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Living the promise

Definition of Street Children

The United Nations has defined the term ‘street children’ to include “any boy or girl… for whom the street in the widest sense of the word … has become his or her habitual abode and/or source of livelihood, and who is inadequately protected, supervised, or directed by responsible adults.” Street children are also divided into two groups: those who live IN the street (spend all their time in the street), and those who live ON the street (those who return home at night). Meanwhile, The Cradle and The Undugu Society of Kenya - two organisations working to improve the life of children and youth - divide Kenyan street children into four categories. The first is children who work and live on the street full-time, living in groups in temporary shelters or dark alleys. The second category is children who work on the streets by day but go home to their families in the evenings. This category constitutes the majority of street children in the country. The third category is children who are on the streets occasionally, such as in the evenings, weekends, and during school holidays.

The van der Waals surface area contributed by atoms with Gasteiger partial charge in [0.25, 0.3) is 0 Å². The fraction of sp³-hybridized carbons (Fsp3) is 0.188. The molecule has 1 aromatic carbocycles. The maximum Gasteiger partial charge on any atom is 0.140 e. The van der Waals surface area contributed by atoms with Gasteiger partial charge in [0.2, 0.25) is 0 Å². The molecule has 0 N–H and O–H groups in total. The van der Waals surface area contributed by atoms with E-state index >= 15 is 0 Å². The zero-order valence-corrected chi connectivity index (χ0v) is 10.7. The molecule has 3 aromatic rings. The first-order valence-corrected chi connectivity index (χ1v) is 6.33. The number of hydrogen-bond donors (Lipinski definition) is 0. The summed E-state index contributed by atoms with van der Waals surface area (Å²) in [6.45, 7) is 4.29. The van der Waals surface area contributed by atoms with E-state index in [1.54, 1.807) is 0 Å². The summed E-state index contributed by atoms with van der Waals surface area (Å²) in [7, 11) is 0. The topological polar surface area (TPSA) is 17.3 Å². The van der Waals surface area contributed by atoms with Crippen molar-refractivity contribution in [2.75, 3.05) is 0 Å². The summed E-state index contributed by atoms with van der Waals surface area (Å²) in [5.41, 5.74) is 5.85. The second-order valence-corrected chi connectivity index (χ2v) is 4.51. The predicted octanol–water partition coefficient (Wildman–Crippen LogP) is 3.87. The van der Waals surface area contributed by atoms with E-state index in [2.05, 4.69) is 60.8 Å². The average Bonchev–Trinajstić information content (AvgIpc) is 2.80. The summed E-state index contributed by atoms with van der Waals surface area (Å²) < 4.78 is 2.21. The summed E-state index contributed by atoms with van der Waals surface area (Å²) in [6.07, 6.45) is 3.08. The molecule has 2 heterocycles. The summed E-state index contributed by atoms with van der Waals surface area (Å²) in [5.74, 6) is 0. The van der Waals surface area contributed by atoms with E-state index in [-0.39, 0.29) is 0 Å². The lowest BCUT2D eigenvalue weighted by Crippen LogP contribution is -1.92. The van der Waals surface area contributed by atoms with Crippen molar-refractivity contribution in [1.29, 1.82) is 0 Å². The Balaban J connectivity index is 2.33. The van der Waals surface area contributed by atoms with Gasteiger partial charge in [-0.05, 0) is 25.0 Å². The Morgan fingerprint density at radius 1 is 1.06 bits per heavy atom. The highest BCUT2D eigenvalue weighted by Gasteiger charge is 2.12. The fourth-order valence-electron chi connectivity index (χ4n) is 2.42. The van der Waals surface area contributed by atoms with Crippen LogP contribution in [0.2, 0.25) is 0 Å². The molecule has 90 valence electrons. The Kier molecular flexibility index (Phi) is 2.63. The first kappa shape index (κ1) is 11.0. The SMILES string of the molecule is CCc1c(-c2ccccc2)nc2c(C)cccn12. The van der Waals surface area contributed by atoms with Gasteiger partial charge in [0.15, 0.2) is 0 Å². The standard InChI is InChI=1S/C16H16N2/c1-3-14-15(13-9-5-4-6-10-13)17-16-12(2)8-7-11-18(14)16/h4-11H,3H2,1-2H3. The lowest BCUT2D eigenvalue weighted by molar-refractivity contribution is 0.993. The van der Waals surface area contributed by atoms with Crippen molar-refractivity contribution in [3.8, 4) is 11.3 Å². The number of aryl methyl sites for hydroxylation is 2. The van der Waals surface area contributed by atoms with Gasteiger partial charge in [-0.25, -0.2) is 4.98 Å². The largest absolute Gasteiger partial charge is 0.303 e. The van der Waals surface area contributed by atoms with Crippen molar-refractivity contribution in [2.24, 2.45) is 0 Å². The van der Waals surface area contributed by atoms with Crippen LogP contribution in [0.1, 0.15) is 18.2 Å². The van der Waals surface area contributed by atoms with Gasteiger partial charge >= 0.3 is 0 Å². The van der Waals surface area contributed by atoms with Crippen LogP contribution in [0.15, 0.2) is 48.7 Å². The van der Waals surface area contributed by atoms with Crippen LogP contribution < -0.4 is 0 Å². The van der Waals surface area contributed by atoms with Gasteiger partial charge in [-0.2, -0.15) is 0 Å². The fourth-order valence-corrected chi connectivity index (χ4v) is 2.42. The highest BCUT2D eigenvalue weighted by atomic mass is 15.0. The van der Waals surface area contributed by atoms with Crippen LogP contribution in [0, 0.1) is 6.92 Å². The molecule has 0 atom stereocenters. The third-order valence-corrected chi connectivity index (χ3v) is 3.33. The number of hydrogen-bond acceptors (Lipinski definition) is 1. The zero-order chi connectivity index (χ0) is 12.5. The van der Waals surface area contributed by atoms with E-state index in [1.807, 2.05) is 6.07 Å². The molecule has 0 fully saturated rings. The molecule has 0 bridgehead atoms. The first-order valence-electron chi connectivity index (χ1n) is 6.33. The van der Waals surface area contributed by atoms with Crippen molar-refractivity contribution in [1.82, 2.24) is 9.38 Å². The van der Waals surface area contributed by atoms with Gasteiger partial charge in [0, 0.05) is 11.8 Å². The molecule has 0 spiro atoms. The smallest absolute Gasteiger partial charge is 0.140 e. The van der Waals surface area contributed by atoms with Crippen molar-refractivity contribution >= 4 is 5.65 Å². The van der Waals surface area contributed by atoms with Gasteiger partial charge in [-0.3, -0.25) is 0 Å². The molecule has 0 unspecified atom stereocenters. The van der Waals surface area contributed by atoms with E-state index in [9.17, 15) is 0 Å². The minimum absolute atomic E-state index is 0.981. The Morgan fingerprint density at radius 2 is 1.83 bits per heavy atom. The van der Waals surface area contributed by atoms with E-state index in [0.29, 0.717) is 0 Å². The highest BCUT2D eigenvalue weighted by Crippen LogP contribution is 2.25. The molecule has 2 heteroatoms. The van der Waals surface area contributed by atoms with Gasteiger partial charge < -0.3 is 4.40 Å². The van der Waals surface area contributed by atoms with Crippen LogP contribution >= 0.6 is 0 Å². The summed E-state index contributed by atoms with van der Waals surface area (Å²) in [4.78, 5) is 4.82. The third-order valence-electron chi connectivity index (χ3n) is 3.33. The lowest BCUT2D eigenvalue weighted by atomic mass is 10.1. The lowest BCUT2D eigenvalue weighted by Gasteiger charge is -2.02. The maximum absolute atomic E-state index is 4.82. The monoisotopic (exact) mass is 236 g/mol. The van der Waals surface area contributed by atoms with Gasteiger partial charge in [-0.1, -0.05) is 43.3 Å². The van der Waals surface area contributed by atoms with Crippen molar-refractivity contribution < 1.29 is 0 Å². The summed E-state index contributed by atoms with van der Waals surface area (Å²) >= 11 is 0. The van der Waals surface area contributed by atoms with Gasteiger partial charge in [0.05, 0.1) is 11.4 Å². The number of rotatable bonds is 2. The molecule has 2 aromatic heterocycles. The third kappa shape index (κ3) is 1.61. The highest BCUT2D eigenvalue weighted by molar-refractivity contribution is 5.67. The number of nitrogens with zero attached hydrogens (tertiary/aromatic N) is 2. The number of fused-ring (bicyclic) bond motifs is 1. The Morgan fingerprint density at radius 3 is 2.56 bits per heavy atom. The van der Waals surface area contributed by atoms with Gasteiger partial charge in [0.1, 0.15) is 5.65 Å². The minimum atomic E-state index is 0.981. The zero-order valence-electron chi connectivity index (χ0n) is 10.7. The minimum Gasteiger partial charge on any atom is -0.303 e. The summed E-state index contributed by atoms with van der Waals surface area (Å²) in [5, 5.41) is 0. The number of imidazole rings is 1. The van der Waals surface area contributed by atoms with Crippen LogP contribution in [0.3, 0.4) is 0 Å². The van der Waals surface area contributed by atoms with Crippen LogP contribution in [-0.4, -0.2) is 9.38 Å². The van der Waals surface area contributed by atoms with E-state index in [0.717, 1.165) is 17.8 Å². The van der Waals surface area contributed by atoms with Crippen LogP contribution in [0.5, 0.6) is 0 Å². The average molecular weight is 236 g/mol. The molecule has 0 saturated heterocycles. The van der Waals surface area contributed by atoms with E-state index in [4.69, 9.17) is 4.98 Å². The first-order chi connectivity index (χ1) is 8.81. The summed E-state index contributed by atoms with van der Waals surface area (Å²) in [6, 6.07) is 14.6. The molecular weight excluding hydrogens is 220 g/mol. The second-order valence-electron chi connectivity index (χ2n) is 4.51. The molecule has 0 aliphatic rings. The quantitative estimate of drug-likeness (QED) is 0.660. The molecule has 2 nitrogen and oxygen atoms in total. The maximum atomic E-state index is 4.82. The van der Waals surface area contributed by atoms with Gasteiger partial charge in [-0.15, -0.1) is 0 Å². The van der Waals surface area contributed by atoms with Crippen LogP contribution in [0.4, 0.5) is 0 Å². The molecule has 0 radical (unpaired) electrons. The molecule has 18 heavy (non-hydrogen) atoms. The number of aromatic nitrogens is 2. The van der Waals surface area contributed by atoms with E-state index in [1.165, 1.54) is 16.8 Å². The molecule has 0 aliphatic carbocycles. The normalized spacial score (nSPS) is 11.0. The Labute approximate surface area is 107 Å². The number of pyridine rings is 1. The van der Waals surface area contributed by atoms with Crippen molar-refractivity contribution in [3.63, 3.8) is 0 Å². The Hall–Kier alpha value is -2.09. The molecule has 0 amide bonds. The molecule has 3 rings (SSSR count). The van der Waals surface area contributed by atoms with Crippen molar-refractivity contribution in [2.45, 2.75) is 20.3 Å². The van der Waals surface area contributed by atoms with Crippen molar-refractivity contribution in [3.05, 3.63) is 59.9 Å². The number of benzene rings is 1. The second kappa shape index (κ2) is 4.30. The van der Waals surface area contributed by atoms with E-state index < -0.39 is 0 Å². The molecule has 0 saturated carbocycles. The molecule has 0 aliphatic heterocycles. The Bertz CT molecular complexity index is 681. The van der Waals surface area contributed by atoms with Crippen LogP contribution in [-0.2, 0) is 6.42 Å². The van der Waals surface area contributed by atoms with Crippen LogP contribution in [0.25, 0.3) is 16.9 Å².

The fourth category is known as “street families”, children whose parents are also on the streets. The scavengers or “chokora” Nairobi’s street children are easily recognised with their trademark sacks slung over their backs, searching through dustbins. They are branded “chokora” or scavengers. In order to survive on the streets, young people often beg, carry luggage, or clean business premises and vehicles. Others earn some money by collecting waste paper, bottles, and metals for recycling. The children sometimes assist the city council cleaners in sweeping and collecting garbage. Eddy Omondy, a 15-year-old orphan who has been living in the streets for four years, told IRIN that he used to collect garbage, and help load and unload market goods, earning him up to 80 KSH (US $1) a day. Some earn their money in less honest ways, pick-pocketing or violent robbery. Girls are forced to resort to prostitution in order to get clothes or food. According to a 2004 report from The Cradle and The Undugu Society, they earn as little as 10 or 20 KSH ($0.30-0.50) for each client..